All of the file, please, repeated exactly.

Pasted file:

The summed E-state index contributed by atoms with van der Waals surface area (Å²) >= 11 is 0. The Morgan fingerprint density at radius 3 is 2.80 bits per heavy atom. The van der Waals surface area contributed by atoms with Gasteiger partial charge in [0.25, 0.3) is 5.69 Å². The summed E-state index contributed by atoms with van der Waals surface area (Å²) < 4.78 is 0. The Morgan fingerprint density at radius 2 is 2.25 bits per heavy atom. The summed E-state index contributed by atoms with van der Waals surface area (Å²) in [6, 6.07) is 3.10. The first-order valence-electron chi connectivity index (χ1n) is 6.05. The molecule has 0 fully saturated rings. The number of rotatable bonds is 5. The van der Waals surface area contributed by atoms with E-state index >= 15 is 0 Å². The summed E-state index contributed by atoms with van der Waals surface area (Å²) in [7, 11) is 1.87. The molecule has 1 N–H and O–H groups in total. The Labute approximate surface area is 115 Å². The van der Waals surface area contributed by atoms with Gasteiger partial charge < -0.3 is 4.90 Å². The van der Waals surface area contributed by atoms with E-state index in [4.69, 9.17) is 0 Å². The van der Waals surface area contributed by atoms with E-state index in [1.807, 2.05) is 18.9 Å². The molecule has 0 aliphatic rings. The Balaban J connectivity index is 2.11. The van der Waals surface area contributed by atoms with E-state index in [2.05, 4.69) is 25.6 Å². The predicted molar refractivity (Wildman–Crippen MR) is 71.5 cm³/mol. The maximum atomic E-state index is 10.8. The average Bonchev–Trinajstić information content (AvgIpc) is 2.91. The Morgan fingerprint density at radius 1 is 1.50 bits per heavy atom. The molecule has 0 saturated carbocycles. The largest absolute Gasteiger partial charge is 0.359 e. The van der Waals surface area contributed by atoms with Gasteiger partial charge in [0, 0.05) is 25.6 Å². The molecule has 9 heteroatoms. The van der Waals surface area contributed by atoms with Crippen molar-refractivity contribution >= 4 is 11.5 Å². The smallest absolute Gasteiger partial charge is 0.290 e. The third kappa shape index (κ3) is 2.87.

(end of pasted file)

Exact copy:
The summed E-state index contributed by atoms with van der Waals surface area (Å²) >= 11 is 0. The Morgan fingerprint density at radius 3 is 2.80 bits per heavy atom. The van der Waals surface area contributed by atoms with Gasteiger partial charge in [0.25, 0.3) is 5.69 Å². The summed E-state index contributed by atoms with van der Waals surface area (Å²) < 4.78 is 0. The Morgan fingerprint density at radius 2 is 2.25 bits per heavy atom. The summed E-state index contributed by atoms with van der Waals surface area (Å²) in [6, 6.07) is 3.10. The first-order valence-electron chi connectivity index (χ1n) is 6.05. The molecule has 0 fully saturated rings. The number of rotatable bonds is 5. The van der Waals surface area contributed by atoms with E-state index >= 15 is 0 Å². The summed E-state index contributed by atoms with van der Waals surface area (Å²) in [7, 11) is 1.87. The molecule has 1 N–H and O–H groups in total. The Labute approximate surface area is 115 Å². The van der Waals surface area contributed by atoms with Gasteiger partial charge < -0.3 is 4.90 Å². The van der Waals surface area contributed by atoms with E-state index in [4.69, 9.17) is 0 Å². The van der Waals surface area contributed by atoms with E-state index in [1.807, 2.05) is 18.9 Å². The molecule has 0 aliphatic rings. The Balaban J connectivity index is 2.11. The van der Waals surface area contributed by atoms with E-state index in [2.05, 4.69) is 25.6 Å². The predicted molar refractivity (Wildman–Crippen MR) is 71.5 cm³/mol. The maximum atomic E-state index is 10.8. The average Bonchev–Trinajstić information content (AvgIpc) is 2.91. The Morgan fingerprint density at radius 1 is 1.50 bits per heavy atom. The molecule has 0 saturated carbocycles. The largest absolute Gasteiger partial charge is 0.359 e. The van der Waals surface area contributed by atoms with Gasteiger partial charge in [0, 0.05) is 25.6 Å². The molecule has 9 heteroatoms. The van der Waals surface area contributed by atoms with Crippen molar-refractivity contribution >= 4 is 11.5 Å². The smallest absolute Gasteiger partial charge is 0.290 e. The third kappa shape index (κ3) is 2.87.